The trip to Jefferson's house took about ten minutes longer than usual because of Monique's chair, but no one complained too much. Matthew eventually got tired of walking so he was allowed to ride in the chair by sitting on Monique's lap. However, he kept moving around, making it somewhat difficult for her to see where she was going.
"Sit still," Monique instructed more than once. "You're going to fall."
They finally reached Jefferson's house and the twins and Matthew hurried up the three front steps, leaving Monique behind.
As it turned out, the plumber had shown up while Jefferson would have been gone, so he had made the right call. He also made the right call when assuming that when the kids had burst in through the front door, they had left Monique behind. So he headed outside to speak to her. As he came out, Anya also returned home, carrying several tote bags. She greeted them and headed inside to store the groceries away.
"How's the pipe?" Monique asked.
"It's getting looked at," Jefferson told her. "Thanks for your help."
"No problem. I got quite the workout today."
"You want me to call a cab for you?"
"That's okay. It's not far and the weather's nice. I'll be fine."
"Thanks again," he said.
"See you on Saturday," Monique replied and headed off.
Jefferson listened to her roll away for a bit before going back inside in time to find Abigail interrogating the plumber. He sent her outside to play in the backyard with Taylor and Presley just as the doorbell rang.
"Close the screen door," he called to the kids as he went to answer it.
Momentarily believing it was Monique, he quickly reminded himself she could not get up the front steps. It turned out to be Gloria Lawson.
"Hello," she said. "I figured you would have the girls home from school by now and I thought I'd check up on things."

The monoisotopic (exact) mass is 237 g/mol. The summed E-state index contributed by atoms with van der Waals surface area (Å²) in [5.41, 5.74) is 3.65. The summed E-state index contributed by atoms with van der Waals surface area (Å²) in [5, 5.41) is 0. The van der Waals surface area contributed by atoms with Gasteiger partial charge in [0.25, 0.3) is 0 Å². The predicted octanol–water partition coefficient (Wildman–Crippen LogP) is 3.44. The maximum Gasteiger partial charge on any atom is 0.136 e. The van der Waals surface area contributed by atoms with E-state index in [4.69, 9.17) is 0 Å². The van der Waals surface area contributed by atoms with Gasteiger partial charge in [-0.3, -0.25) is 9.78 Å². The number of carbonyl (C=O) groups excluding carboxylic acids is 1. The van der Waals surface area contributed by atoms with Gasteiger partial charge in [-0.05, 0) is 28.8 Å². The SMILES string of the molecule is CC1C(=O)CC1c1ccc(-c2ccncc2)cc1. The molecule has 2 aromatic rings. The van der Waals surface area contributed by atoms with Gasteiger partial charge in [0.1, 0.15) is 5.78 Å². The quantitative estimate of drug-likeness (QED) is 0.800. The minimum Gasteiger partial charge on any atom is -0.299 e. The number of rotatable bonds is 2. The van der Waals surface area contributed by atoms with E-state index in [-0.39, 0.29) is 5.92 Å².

"Come on in," Jefferson said, figuring there was nothing she could call him out on today.
But Gloria Lawson quickly came across the plumber, who was finishing up, and used this to dig into Jefferson.
"How long has he been here?" she demanded.
"An hour," Jefferson replied. "Maybe a little less."
"You left him here alone while you picked up the kids?"
"No," the plumber said, coming out from underneath the sink. "He was here the whole time."
"So you let them walk home alone?!" Gloria Lawson asked, furious by now.
"No," Jefferson said as the plumber packed up his tools. "A friend of mine picked them up. I sent letters that gave her permission to do so."
He was sure Gloria Lawson passed Monique during her drive to the house but had paid her no mind. Going by her general attitude, Monique was probably invisible.
"Fine then," Gloria Lawson said. "That's all for now. Everything seems to be okay. I'll be back."
She left without another word.
"Tough lady," the plumber remarked.
"You have no idea," Jefferson told him.
The plumber also soon left but not before stopping to stare at Anya, who was reviewing the receipt from the grocery store. She was either unaware of his leering or just chose to ignore it. Either way, he soon stopped and left, Jefferson having missed the entire thing.
"I will go do some laundry," Anya told Jefferson, heading towards the basement door.
Jefferson sat down on the couch, listening to the kids playing out back. A few minutes later, the doorbell rang again.
It's like Grand Central Station today, he thought as he got up to answer it.
This time, a young-sounding woman who introduced herself as Virginia Miller was standing at the door. She didn't seem to be surprised by the fact Jefferson was blind, suggesting she knew who he was while he couldn't recall her at all.
"Can I help you?" he asked. He wondered if this was a student who had somehow obtained his home address.
"I'm looking for Anya," Virginia explained. "I wanted to drop something off for her."
"Come on in."
As Virginia entered the house, he stepped over to the open basement door.
"Anya!" he called.
The nanny came up in under a minute. She was surprised to see Virginia.
"What are you here for?" she asked.
"You left your jacket at my apartment," Virginia explained, handing it to her.
"Oh," Anya said, taking the coat. "Thank you. I am sorry but I have work to do."
"Oh, yeah. Right."
She turned to Jefferson.
"It's no problem," he assured them.
Anya then seemed to remember her manners and officially introduced them. She was acting particularly nervous and while she explained that Jefferson was her employer, she left out how she knew Virginia.
"Are you okay?" Jefferson asked, noticing her nervous tone. He wondered if Virginia was a drug dealer or something.
"I am all right," Anya told him.
"No you're not," Virginia said. "Sweetie, what's wrong?"
The gasp escaping from Anya's mouth told Jefferson everything he needed to know. The expression on his face told Virginia everything she needed to know.
"I'm just gonna give you two a few minutes," Jefferson said and went outside to join the kids, closing the sliding glass door behind him.